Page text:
Wow! What a resume!
Rabbi David Rosen is international director of interreligious affairs of the American Jewish Committee and its Heilbrunn Institute for International Interreligious Understanding, a past chairman of the International Jewish Committee on Interreligious Consultations, a former chief rabbi of Ireland, a papal knight and a Commander of the British Empire.
And now, best of all, as a part of the Institute for Christian & Jewish Studies (ICJS) 25th Anniversary Speaker Series, Rabbi Rosen will visit Beth El Congregation on Wednesday, June 5, to present “From Religious Intolerance to Creative Engagement,” a talk on how to minimize the conflicts that arise as a result of religious pluralism.
Rabbi Rosen spoke with the JT while visiting Israel.
JT: Some say that today is a time of increased religious intolerance worldwide. Can you talk about that trend?
Rabbi Rosen: I don’t know if that’s completely true. Like any social trend, any statement, it is only partially true. Never in human history has there been more human collaboration, more interfaith and interreligious organizations [and] less isolation. There has never been a time when people have been aware of human dignity, women’s dignity, the dignity of those who are living alternative lifestyles.
What is probably true is that we are more aware of violence and intolerance. Our expectations [for tolerance] have never been higher. To every reaction, there is a counter-reaction. When the world becomes more liberal, there’s a conservative reaction, and when conservative, there’s a liberal reaction. I think the world is a better place than ever before, but it just takes one crazy person to destroy everything. In the age of instant communication, we need to find a way to access the beauty of technology without its threatening aspects. It is the most exciting world ever with the most opportunity, but at the same time, we are more endangered; we are more empowered, yet more insecure.
Where does religion fit in?
If religion is meant to be such a blessing, why is it also such a curse? When there is conflict, religion can be misused. Religion relates to identity. When we feel secure in our identity, we feel expansive to help our neighbor. When we feel insecure, we see our neighbors as potential demons; we demonize others.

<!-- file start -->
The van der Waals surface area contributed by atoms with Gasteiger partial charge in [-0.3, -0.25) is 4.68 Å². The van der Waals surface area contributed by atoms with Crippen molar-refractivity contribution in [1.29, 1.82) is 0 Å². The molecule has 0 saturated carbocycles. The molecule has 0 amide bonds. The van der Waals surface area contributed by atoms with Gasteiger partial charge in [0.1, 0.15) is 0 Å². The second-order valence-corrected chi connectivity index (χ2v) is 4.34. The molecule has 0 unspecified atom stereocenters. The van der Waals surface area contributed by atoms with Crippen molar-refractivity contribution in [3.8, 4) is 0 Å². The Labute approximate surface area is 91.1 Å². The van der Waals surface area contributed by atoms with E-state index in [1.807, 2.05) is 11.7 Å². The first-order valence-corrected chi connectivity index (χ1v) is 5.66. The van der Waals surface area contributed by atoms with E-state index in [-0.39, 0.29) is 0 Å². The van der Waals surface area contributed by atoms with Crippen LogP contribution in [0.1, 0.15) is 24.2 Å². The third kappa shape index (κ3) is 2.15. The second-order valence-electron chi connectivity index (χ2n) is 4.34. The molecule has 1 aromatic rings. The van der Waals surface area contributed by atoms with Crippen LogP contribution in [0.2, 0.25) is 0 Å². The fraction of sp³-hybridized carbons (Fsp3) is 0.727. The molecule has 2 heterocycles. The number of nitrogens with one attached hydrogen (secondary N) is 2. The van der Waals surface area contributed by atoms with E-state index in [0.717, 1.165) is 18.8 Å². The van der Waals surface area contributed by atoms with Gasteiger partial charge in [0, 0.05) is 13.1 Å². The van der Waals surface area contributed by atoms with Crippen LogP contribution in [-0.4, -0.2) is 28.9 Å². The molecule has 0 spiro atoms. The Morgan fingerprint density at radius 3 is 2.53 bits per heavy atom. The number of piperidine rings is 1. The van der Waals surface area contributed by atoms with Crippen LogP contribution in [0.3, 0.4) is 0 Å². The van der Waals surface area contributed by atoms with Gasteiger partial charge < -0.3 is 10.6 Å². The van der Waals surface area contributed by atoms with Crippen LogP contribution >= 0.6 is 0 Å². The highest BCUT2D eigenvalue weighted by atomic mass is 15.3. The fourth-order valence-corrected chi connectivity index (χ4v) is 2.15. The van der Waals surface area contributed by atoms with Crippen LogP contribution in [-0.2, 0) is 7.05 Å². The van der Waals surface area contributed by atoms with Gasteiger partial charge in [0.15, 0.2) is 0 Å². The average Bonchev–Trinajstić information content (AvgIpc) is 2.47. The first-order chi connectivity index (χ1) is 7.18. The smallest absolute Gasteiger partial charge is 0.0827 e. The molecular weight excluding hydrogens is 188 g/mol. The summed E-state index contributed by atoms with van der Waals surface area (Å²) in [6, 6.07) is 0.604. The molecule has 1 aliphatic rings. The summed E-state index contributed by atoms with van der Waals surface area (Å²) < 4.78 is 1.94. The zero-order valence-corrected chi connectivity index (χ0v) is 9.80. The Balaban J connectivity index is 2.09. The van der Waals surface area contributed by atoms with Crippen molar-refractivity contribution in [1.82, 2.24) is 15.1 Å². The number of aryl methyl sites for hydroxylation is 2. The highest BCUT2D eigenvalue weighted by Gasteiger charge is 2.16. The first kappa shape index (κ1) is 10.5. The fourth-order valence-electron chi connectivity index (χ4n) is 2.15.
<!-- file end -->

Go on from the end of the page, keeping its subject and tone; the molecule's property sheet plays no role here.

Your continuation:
What’s your impression of the intolerance within the Jewish community here and in Israel?
I am not an expert on this, but just from what I have observed, the [ultra-Orthodox] used to be a very small segment. Now they are growing and becoming more assertive and confident. I don’t think the basic attitudes have changed.
You were the chief rabbi of Ireland. What’s the Jewish community like there?
You have to remember, I was chief rabbi 30 years ago. Then, it was a vibrant community. But like all small communities, it is dying. It does not have a long-term future. On the other hand, it is the only Diaspora that has given Israel both a chief rabbi and a president. There have also been Jewish mayors in major cities in Ireland. Jewish life is not really determined by numbers.
What are some of the ideas you plan to put forth in your talk at Beth El?
The reality is that interfaith dialogue is more critical than ever before. It is terribly important, but it’s not everyone’s cup of tea. So we also need to utilize modern technology to educate people, to teach people to see the “other” as another person. In addition, common action, coming together to work at a food kitchen or Habitat for Humanity. When we come together with people of other faiths, we build understanding. JT
Rabbi David Rosen will speak at Beth El Congregation, 8100 Park Heights Ave., on Wednesday, June 5, at 7:30 p.m. For additional information, visit icjs.org/ 25th-anniversary/speaker-series.